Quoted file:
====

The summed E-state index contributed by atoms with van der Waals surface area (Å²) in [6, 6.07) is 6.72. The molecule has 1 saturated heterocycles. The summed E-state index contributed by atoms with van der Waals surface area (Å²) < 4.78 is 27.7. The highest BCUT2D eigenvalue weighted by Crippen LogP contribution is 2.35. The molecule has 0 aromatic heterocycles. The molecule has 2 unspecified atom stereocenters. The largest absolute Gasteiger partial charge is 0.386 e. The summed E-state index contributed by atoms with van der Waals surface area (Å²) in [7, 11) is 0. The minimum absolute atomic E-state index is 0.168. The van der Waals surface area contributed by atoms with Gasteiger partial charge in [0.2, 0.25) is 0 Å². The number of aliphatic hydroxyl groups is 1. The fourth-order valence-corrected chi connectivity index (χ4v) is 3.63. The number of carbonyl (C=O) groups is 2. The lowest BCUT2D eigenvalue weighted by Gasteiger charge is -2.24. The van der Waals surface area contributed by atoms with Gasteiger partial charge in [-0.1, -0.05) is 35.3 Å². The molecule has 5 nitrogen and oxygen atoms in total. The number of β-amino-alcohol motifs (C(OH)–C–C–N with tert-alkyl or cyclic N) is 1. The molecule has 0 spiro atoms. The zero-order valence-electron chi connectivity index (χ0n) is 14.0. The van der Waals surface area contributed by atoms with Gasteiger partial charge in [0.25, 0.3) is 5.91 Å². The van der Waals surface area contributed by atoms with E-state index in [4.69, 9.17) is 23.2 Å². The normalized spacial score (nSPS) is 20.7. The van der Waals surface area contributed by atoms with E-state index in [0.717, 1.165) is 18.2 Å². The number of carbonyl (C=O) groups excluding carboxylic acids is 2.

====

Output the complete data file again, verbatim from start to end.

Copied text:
The summed E-state index contributed by atoms with van der Waals surface area (Å²) in [6, 6.07) is 6.72. The molecule has 1 saturated heterocycles. The summed E-state index contributed by atoms with van der Waals surface area (Å²) < 4.78 is 27.7. The highest BCUT2D eigenvalue weighted by Crippen LogP contribution is 2.35. The molecule has 0 aromatic heterocycles. The molecule has 2 unspecified atom stereocenters. The largest absolute Gasteiger partial charge is 0.386 e. The summed E-state index contributed by atoms with van der Waals surface area (Å²) in [7, 11) is 0. The minimum absolute atomic E-state index is 0.168. The van der Waals surface area contributed by atoms with Gasteiger partial charge in [0.2, 0.25) is 0 Å². The number of aliphatic hydroxyl groups is 1. The fourth-order valence-corrected chi connectivity index (χ4v) is 3.63. The number of carbonyl (C=O) groups is 2. The lowest BCUT2D eigenvalue weighted by Gasteiger charge is -2.24. The van der Waals surface area contributed by atoms with Gasteiger partial charge in [-0.1, -0.05) is 35.3 Å². The molecule has 5 nitrogen and oxygen atoms in total. The number of β-amino-alcohol motifs (C(OH)–C–C–N with tert-alkyl or cyclic N) is 1. The molecule has 0 spiro atoms. The zero-order valence-electron chi connectivity index (χ0n) is 14.0. The van der Waals surface area contributed by atoms with Gasteiger partial charge in [0.25, 0.3) is 5.91 Å². The van der Waals surface area contributed by atoms with E-state index in [4.69, 9.17) is 23.2 Å². The normalized spacial score (nSPS) is 20.7. The van der Waals surface area contributed by atoms with E-state index in [0.717, 1.165) is 18.2 Å². The number of carbonyl (C=O) groups excluding carboxylic acids is 2.